That’s all, folks! The last Jaguar in the United States has been killed.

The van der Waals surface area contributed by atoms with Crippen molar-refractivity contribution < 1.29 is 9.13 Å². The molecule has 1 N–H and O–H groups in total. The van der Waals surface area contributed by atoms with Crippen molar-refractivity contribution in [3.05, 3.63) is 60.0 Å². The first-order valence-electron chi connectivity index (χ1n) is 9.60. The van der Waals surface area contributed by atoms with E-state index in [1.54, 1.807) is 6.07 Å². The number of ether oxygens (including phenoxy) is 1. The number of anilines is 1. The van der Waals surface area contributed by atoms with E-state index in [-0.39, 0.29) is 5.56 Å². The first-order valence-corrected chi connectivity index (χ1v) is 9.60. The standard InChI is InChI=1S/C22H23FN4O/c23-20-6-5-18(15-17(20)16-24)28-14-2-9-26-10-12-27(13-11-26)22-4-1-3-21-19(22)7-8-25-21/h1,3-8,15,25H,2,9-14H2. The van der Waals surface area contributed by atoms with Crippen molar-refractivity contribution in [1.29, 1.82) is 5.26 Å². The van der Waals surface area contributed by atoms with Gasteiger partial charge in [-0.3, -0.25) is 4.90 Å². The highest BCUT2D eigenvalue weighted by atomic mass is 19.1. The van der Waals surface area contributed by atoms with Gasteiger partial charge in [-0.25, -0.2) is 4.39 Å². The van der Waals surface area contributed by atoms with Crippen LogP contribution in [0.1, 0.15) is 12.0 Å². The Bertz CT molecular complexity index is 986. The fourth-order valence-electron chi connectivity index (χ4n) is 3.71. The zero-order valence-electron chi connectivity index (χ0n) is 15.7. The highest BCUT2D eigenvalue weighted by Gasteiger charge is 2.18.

The beast in question, a sixteen year old male named “Macho B”, was euthanized by state biologists after being caught and collared in a trap that was supposedly set to catch bears and mountain lions. There’s an excellent article in the Zonie report that seems to sum it up. In fact, it sounds a lot like something I might have written. As usual, what we’ve got here is a story rife with inexplicably revolting and duplicitous human behaviour. Something I find fascinating about this particular case is the obvious role that the concept of science, and of scientific conservation, is playing in the destruction of the natural world. . All the monitoring, tagging, data collection, analysis, prognoses, spreadsheets, cost-benefit ratios and et motherfucking cetera add up to precisely one thing: Jaguars are extinct in the continental United States. Human scientific examination of the natural world functions in much the same way as a ray of sunlight focused through a high-powered maginfying glass: Subjects are illuminated in light so strong it immolates them, and the ash from their pyres fills the pages of sagacious texts. It brings to mind a proclamation by the Judge in Cormac McCarthy’s awesome novel Blood Meridian, which, in paraphrase, goes something like: ” Once mankind knows the names and properties of all the creatures and plants and processes of the Earth, he will control them utterly and they will writhe before him, impaled on the pin of his knowledge, unable to escape.” Add in the million-dollar-a-mile border fence and you have a guarantee that whatever jaguars remain in Sonora will not be repopulating their northern range anytime soon. That’s a terrible pity, because if there’s one thing North America needs, it’s some PREDATORS that aren’t PRIMATES.